Commercial driving privileges are closely followed by state and federal agencies. As a result, the rules around why your commercial driver’s license (CDL) and for how long can be suspended are plentiful.
Losing your CDL can be devastating if you rely on it for your occupation. To protect yourself from suspension, be aware of the four main reasons a CDL can be suspended and the duration of each suspension.
1. Major offenses
- Alcohol- and drug-related offenses
- Leaving the scene of an accident
- Using a commercial motor vehicle (CMV) to commit a felony
- Causing a death due to negligent CMV operation
- Operating a CMV without a valid CDL
An alcohol-related offense for a CDL suspension is driving with a blood alcohol concentration (BAC) of 0.04%. This is lower than the standard legal BAC limit of 0.08%.
The first violation comes with a one-year suspension, or three years if transporting hazardous materials. The suspension is for life on a second offense. DUI offenders could be eligible for a reinstatement after 10 years, but offenders must complete a state-approved alcohol program.
It’s also worth noting that your CDL can be disqualified for a major offense even if you are not operating a CMV at the time. That means two alcohol offenses in your personal vehicle could still lead to a lifetime suspension of your CDL.
2. Serious traffic violations
Illinois classifies serious traffic violations as:
- Excessive speeding
- Reckless driving
- Making improper lane changes
- Following vehicles too closely
- Causing a fatal accident by violating a major vehicle traffic control law (other than a parking violation)
- Operating a CMV without a CDL or one on your person
Your CDL will likely not be suspended upon first violation, but a second offense within three years comes with a suspension for up to 60 days. The third violation in three years is for 120 days.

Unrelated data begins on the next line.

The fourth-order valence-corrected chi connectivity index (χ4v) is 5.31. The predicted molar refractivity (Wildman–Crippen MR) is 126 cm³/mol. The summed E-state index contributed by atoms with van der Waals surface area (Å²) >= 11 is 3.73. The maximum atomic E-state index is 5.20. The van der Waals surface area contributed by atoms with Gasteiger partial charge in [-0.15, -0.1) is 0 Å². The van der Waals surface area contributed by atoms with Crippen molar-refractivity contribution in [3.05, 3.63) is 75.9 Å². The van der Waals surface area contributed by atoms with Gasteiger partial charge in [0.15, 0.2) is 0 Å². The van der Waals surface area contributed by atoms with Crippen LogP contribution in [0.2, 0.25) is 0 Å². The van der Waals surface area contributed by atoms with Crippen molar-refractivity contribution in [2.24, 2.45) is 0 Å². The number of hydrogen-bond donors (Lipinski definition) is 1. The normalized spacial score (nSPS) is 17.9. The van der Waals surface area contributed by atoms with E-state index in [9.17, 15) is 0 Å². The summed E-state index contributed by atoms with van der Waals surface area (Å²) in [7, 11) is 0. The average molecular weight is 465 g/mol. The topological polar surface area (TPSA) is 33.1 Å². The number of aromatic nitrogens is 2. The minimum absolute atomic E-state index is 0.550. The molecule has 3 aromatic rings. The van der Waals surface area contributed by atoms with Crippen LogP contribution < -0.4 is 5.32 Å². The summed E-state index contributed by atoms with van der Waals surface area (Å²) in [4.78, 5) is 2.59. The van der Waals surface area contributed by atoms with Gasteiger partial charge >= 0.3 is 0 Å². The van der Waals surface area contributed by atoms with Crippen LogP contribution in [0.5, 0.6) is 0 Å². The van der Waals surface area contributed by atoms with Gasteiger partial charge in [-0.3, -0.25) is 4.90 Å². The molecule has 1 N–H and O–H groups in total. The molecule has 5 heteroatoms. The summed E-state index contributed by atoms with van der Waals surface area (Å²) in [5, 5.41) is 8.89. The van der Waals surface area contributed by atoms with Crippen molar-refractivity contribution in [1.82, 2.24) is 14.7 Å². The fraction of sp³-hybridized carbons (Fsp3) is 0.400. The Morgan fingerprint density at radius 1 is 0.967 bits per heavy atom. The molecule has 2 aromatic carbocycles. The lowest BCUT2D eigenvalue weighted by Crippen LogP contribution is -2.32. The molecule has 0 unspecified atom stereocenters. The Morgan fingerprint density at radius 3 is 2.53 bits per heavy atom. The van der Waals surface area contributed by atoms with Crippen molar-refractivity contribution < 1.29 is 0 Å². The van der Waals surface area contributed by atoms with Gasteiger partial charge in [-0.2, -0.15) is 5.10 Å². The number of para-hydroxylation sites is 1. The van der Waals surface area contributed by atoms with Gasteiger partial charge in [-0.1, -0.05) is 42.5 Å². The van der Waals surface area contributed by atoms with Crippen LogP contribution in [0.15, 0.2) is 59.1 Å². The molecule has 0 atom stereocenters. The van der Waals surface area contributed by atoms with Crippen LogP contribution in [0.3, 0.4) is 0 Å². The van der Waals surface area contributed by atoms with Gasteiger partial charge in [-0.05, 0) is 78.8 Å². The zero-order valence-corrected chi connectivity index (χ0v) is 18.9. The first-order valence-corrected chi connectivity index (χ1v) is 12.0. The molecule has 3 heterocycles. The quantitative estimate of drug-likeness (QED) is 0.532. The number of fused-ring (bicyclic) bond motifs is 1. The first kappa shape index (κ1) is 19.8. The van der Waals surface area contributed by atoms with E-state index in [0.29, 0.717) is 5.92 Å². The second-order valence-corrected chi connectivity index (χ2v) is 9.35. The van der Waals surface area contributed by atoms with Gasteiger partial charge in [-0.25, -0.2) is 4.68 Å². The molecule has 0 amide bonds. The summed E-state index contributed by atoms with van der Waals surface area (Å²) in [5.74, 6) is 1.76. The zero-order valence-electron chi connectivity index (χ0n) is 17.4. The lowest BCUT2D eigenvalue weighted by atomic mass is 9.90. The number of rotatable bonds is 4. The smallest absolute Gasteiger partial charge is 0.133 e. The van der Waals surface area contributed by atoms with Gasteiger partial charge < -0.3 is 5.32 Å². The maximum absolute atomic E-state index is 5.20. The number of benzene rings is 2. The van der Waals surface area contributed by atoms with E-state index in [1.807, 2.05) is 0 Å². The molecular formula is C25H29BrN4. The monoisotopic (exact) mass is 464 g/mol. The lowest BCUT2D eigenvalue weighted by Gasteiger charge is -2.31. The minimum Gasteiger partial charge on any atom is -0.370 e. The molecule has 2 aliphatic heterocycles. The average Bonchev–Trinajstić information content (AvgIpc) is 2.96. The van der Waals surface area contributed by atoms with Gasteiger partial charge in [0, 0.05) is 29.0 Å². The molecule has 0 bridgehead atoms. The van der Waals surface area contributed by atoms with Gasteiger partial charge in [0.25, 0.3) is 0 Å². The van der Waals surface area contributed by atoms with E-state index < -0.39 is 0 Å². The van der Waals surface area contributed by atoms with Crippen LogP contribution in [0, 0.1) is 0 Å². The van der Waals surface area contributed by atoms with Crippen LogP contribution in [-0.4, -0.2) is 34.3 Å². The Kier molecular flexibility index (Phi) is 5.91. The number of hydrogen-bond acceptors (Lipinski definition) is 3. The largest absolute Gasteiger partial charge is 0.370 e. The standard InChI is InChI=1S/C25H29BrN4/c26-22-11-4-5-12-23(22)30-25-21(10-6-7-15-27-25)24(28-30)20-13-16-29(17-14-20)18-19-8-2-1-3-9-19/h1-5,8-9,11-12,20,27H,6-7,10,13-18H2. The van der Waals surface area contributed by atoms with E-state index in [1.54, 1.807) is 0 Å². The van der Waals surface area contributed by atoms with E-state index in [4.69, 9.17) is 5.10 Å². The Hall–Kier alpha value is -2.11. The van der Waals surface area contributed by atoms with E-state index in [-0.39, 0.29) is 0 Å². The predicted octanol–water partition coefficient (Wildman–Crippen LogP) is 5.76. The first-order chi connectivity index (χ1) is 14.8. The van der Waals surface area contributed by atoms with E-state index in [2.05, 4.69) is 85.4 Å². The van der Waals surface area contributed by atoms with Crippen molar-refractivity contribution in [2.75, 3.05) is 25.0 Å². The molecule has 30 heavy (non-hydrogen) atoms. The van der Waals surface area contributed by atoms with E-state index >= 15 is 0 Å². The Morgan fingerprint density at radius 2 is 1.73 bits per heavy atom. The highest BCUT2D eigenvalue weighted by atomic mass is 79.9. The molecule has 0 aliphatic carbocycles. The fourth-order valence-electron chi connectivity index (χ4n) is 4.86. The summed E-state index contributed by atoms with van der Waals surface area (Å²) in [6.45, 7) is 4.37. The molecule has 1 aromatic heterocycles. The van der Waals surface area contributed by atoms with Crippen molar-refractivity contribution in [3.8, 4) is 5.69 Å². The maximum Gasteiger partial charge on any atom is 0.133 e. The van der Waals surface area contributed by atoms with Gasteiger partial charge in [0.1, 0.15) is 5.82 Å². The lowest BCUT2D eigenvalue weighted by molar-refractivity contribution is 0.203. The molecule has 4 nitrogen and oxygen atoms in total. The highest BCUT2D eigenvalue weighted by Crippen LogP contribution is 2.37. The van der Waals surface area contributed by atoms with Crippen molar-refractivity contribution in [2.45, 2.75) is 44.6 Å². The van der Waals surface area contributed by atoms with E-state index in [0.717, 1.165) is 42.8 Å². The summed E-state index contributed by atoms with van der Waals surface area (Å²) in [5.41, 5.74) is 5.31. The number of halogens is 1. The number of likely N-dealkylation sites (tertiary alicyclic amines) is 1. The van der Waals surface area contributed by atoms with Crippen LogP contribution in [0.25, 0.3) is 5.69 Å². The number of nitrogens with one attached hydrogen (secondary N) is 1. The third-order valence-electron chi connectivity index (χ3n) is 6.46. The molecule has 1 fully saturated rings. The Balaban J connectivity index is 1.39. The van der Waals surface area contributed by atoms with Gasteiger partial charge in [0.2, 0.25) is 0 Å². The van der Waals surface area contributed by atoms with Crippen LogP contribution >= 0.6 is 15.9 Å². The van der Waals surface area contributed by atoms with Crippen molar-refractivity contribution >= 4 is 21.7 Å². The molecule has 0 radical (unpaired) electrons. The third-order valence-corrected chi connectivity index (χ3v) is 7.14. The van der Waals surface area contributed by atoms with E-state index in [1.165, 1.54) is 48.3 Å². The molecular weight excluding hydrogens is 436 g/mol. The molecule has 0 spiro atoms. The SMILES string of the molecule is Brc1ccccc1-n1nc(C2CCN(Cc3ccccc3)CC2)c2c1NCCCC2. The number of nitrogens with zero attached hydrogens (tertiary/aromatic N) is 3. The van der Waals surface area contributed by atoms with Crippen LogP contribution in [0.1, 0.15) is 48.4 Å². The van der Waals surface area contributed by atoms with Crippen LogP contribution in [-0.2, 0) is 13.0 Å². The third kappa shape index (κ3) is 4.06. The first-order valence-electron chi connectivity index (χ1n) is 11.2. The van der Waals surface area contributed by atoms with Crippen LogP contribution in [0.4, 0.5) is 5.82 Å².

The only reason you can have your CDL suspended while operating a non-commercial motor vehicle is if the violation would have resulted in a disqualification had you been operating a CMV at the time.
3. Railroad crossing violations
Railroad Highway Grade Crossing (RRHGC) violations include, but are not limited to:
- Failing to slow down and check the railroad tracks are clear
- Failing to stop at required stops
- Driving across the tracks when there is not enough room for the CMV you are operating
The first violation is a minimum of 60 days. The second violation within three years is a minimum of 120 days and the third in three years is a minimum of one year.
4. Out-of-service violations
Out-of-Service Order (OOSO) violations are categorized into Category 1 and Category 2 offenses. Category 1 offenses are for violating an OOSO while transporting hazardous chemicals. The first violation is between 180 days and two years, and the second violation within 10 years is a three- to five-year suspension.
Category 2 offenses are for violating an OOSO while transporting non-hazardous materials. The first violation is a suspension between 180 days and one year. The second violation within 10 years is two to five years, and the third violation is three to five years.
If your CDL is suspended
If you find yourself in violation of the requirements for your CDL and facing suspension, consider seeking legal counsel experienced in driver’s license suspensions and reinstatements who can look at your case and the potential penalties. If you use your CDL for your job, it is a valuable part of your work that an attorney can help you protect.